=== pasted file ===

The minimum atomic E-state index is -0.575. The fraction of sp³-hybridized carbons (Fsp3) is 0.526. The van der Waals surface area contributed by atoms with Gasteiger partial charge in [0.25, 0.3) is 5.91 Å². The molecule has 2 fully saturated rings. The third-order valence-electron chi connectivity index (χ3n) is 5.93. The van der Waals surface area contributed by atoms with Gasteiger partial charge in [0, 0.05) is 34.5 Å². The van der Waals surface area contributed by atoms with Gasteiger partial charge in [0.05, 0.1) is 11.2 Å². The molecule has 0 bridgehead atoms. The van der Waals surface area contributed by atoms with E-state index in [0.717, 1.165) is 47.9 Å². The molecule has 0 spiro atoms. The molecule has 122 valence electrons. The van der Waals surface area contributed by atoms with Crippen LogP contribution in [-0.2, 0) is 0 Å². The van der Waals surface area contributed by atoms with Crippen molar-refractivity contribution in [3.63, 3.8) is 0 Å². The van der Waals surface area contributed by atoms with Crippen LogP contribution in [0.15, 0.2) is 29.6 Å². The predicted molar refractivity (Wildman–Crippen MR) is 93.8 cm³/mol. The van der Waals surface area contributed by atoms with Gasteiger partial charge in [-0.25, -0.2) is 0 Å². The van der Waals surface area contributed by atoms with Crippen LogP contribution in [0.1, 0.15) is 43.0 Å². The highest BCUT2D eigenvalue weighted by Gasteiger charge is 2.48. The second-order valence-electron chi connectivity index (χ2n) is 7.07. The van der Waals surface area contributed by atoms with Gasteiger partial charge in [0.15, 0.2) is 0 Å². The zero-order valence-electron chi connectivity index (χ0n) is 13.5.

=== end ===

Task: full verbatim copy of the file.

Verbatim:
The minimum atomic E-state index is -0.575. The fraction of sp³-hybridized carbons (Fsp3) is 0.526. The van der Waals surface area contributed by atoms with Gasteiger partial charge in [0.25, 0.3) is 5.91 Å². The molecule has 2 fully saturated rings. The third-order valence-electron chi connectivity index (χ3n) is 5.93. The van der Waals surface area contributed by atoms with Gasteiger partial charge in [0, 0.05) is 34.5 Å². The van der Waals surface area contributed by atoms with Gasteiger partial charge in [0.05, 0.1) is 11.2 Å². The molecule has 0 bridgehead atoms. The van der Waals surface area contributed by atoms with E-state index in [0.717, 1.165) is 47.9 Å². The molecule has 0 spiro atoms. The molecule has 122 valence electrons. The van der Waals surface area contributed by atoms with Crippen LogP contribution in [-0.2, 0) is 0 Å². The van der Waals surface area contributed by atoms with Crippen molar-refractivity contribution in [3.63, 3.8) is 0 Å². The van der Waals surface area contributed by atoms with Crippen LogP contribution in [0.15, 0.2) is 29.6 Å². The predicted molar refractivity (Wildman–Crippen MR) is 93.8 cm³/mol. The van der Waals surface area contributed by atoms with Gasteiger partial charge in [-0.25, -0.2) is 0 Å². The van der Waals surface area contributed by atoms with Crippen LogP contribution in [0.1, 0.15) is 43.0 Å². The highest BCUT2D eigenvalue weighted by Gasteiger charge is 2.48. The second-order valence-electron chi connectivity index (χ2n) is 7.07. The van der Waals surface area contributed by atoms with Gasteiger partial charge in [0.15, 0.2) is 0 Å². The zero-order valence-electron chi connectivity index (χ0n) is 13.5.